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Hannibal   D+

MGM Pictures / Universal Pictures

Year Released: 2001
MPAA Rating: R
Director: Ridley Scott
Writers: David Mamet, Steven Zaillian (based on the novel by Thomas Harris)
Cast: Anthony Hopkins, Julianne Moore, Gary Oldman, Ray Liotta, Frankie R. Faison, Giancarlo Giannini, Francesca Neri.

Review by Jeremiah Kipp

"Well, hello Clarice."

Audiences have waited 10 years for Dr. Lecter to say these magic words. The anticipation has built up to a fever pitch where some audiences have decided in advance whether they will actually enjoy the film (just see my article on Dreading Hannibal at filmcritic.com to see what I mean). With that sort of media buildup, this unlikely beauty and the beast scenario could never hope to surpass the pop culture zeitgeist of Jonathan Demme's riveting thriller, The Silence of the Lambs.

Taken on its own merits, Hannibal remains fairly underwhelming. Take away the resonance of Silence and you're left with a routine game of cat-and-mouse, albeit one that exists in a maze so convoluted it can't decide which way to turn. There are too many subplots which head down dead end corners, complete with trite dramatic pay-offs that only prove that Hannibal Lecter rules uber alles.

* * *

For certain Hannibal isn't about FBI Agent Clarice Starling, having evolved from the chess player thoughtfulness of Jodie Foster to the tough as nails Julianne Moore. Even Foster would have floundered in this underwritten role. After a fairly routine fish market shootout, the type which could be spotted in almost any generic action flick, Starling spends most of her screen time slouched behind a computer keeping a fool's gallery of sexist co-workers at bay.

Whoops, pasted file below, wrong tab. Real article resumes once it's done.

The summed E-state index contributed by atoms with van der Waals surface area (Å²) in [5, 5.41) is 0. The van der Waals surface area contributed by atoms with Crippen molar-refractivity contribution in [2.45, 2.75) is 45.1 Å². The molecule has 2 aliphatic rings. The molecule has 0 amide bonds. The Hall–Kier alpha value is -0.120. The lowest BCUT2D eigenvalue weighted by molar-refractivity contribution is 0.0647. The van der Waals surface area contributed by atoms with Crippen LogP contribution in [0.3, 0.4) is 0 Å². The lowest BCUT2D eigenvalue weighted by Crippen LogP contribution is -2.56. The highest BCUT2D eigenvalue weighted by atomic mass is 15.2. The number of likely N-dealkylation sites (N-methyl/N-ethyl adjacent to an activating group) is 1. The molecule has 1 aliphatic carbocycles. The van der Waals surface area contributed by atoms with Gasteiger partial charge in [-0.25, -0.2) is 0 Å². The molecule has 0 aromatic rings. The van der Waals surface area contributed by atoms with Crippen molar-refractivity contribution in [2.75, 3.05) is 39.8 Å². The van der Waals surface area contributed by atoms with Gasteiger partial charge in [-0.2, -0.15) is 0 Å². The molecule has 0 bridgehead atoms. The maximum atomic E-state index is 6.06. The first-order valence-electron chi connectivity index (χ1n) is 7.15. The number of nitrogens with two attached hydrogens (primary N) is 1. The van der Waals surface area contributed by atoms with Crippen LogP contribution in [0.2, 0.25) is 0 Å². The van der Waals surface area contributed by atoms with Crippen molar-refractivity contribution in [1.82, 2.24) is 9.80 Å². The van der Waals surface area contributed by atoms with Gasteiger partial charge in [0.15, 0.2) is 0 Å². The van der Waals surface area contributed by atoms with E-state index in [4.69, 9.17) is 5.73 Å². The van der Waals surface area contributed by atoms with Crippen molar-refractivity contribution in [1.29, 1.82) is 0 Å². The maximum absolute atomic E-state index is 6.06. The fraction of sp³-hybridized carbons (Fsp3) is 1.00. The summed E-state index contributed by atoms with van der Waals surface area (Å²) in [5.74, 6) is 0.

The real protagonist is Anthony Hopkins, refilling his title role with all the chortling glee he employed in Silence of the Lambs. Clearly enjoying the plush suits and romantic Florentine locale (having defected to Italy after munching on his nemesis, Dr. Chilton), Hopkins settles into his persona as a man of grace and delicate tastes. It's the portrait of the serial killer as artist savant. How easy is it to root for a savage cannibal who only seems to munch on those who really deserve it? "The free-range rude," laughs his former nurse, Barney (Frankie R. Faison, returning for a brief cameo).

Did we really want to root for Hannibal the Cannibal? Most audiences did, obviously, but I've always connected violence with failure of the imagination. The implied terror of what the man in the cage was capable of doing is what truly lingers in our memory. That first image of Dr. Lecter standing stock still in his Silence cell conjures up more vivid fears than any of the slice 'n' dice antics he employs here with his handy-dandy scalpel. It's what we don't see that shivers our timbers.

Ridley Scott has never been one for subtlety, splashing around in grand spectacles of foreign domes and arches like a gluttonous kid in a candy store. Certainly, Hannibal looks quite pretty in that gauzy gloss of Hollywood, but only during establishing shots. The action and chase scenes are confused by blurred slow motion effects, created (I suspect) so the cinematographer didn't actually have to choreograph the violence. The effect is sloppy, which is anathema when dealing with a clinical killer.

* * *